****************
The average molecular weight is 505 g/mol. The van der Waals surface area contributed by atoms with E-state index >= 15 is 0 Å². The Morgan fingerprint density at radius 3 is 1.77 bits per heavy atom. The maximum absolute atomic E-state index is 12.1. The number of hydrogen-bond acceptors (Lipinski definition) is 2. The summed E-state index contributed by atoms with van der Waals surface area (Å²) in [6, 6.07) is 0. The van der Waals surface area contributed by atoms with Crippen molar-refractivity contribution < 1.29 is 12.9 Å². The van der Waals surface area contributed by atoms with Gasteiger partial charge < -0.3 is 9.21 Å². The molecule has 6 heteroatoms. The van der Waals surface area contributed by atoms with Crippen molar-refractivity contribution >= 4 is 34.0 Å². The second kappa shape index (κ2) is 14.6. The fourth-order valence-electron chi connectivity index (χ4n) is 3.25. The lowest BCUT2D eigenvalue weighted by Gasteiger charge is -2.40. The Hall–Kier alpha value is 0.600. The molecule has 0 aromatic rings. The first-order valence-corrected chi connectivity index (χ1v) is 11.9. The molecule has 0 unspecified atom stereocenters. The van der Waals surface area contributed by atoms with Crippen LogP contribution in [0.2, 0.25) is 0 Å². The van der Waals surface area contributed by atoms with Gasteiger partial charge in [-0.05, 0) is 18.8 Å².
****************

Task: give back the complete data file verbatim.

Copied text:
The average molecular weight is 505 g/mol. The van der Waals surface area contributed by atoms with E-state index >= 15 is 0 Å². The Morgan fingerprint density at radius 3 is 1.77 bits per heavy atom. The maximum absolute atomic E-state index is 12.1. The number of hydrogen-bond acceptors (Lipinski definition) is 2. The summed E-state index contributed by atoms with van der Waals surface area (Å²) in [6, 6.07) is 0. The van der Waals surface area contributed by atoms with Crippen molar-refractivity contribution < 1.29 is 12.9 Å². The van der Waals surface area contributed by atoms with Gasteiger partial charge < -0.3 is 9.21 Å². The molecule has 6 heteroatoms. The van der Waals surface area contributed by atoms with Crippen molar-refractivity contribution >= 4 is 34.0 Å². The second kappa shape index (κ2) is 14.6. The fourth-order valence-electron chi connectivity index (χ4n) is 3.25. The lowest BCUT2D eigenvalue weighted by Gasteiger charge is -2.40. The Hall–Kier alpha value is 0.600. The molecule has 0 aromatic rings. The first-order valence-corrected chi connectivity index (χ1v) is 11.9. The molecule has 0 unspecified atom stereocenters. The van der Waals surface area contributed by atoms with Crippen LogP contribution in [0.2, 0.25) is 0 Å². The van der Waals surface area contributed by atoms with Gasteiger partial charge in [-0.05, 0) is 18.8 Å².